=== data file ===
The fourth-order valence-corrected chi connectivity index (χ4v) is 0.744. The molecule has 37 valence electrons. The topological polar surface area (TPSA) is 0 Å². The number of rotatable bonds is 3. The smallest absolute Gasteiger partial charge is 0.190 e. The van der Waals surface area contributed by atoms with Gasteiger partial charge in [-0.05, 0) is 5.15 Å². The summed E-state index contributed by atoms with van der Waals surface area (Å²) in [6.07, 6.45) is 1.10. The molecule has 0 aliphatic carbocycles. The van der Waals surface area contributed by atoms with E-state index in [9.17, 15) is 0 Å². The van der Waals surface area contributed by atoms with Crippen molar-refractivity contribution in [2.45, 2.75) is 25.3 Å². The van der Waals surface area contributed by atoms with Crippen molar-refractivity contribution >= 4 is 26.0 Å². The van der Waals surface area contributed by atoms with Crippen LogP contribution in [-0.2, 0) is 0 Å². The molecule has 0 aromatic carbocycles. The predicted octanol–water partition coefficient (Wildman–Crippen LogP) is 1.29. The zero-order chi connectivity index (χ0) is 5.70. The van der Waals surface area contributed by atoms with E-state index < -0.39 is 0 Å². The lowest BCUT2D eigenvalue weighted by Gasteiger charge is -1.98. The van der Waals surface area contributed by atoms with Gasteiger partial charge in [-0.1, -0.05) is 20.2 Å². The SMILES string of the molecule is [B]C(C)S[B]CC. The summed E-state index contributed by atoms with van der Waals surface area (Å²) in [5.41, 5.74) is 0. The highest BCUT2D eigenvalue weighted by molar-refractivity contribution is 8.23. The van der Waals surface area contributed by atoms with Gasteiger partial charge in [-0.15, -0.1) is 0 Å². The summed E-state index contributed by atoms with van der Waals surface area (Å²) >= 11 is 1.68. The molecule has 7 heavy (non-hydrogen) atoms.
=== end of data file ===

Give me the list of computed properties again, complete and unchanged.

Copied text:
The fourth-order valence-corrected chi connectivity index (χ4v) is 0.744. The molecule has 37 valence electrons. The topological polar surface area (TPSA) is 0 Å². The number of rotatable bonds is 3. The smallest absolute Gasteiger partial charge is 0.190 e. The van der Waals surface area contributed by atoms with Gasteiger partial charge in [-0.05, 0) is 5.15 Å². The summed E-state index contributed by atoms with van der Waals surface area (Å²) in [6.07, 6.45) is 1.10. The molecule has 0 aliphatic carbocycles. The van der Waals surface area contributed by atoms with E-state index in [9.17, 15) is 0 Å². The van der Waals surface area contributed by atoms with Crippen molar-refractivity contribution in [2.45, 2.75) is 25.3 Å². The van der Waals surface area contributed by atoms with Crippen molar-refractivity contribution >= 4 is 26.0 Å². The van der Waals surface area contributed by atoms with Crippen LogP contribution in [-0.2, 0) is 0 Å². The molecule has 0 aromatic carbocycles. The predicted octanol–water partition coefficient (Wildman–Crippen LogP) is 1.29. The zero-order chi connectivity index (χ0) is 5.70. The van der Waals surface area contributed by atoms with E-state index < -0.39 is 0 Å². The lowest BCUT2D eigenvalue weighted by Gasteiger charge is -1.98. The van der Waals surface area contributed by atoms with Gasteiger partial charge in [-0.1, -0.05) is 20.2 Å². The SMILES string of the molecule is [B]C(C)S[B]CC. The summed E-state index contributed by atoms with van der Waals surface area (Å²) in [5.41, 5.74) is 0. The highest BCUT2D eigenvalue weighted by molar-refractivity contribution is 8.23. The van der Waals surface area contributed by atoms with Gasteiger partial charge in [-0.15, -0.1) is 0 Å². The summed E-state index contributed by atoms with van der Waals surface area (Å²) >= 11 is 1.68. The molecule has 7 heavy (non-hydrogen) atoms.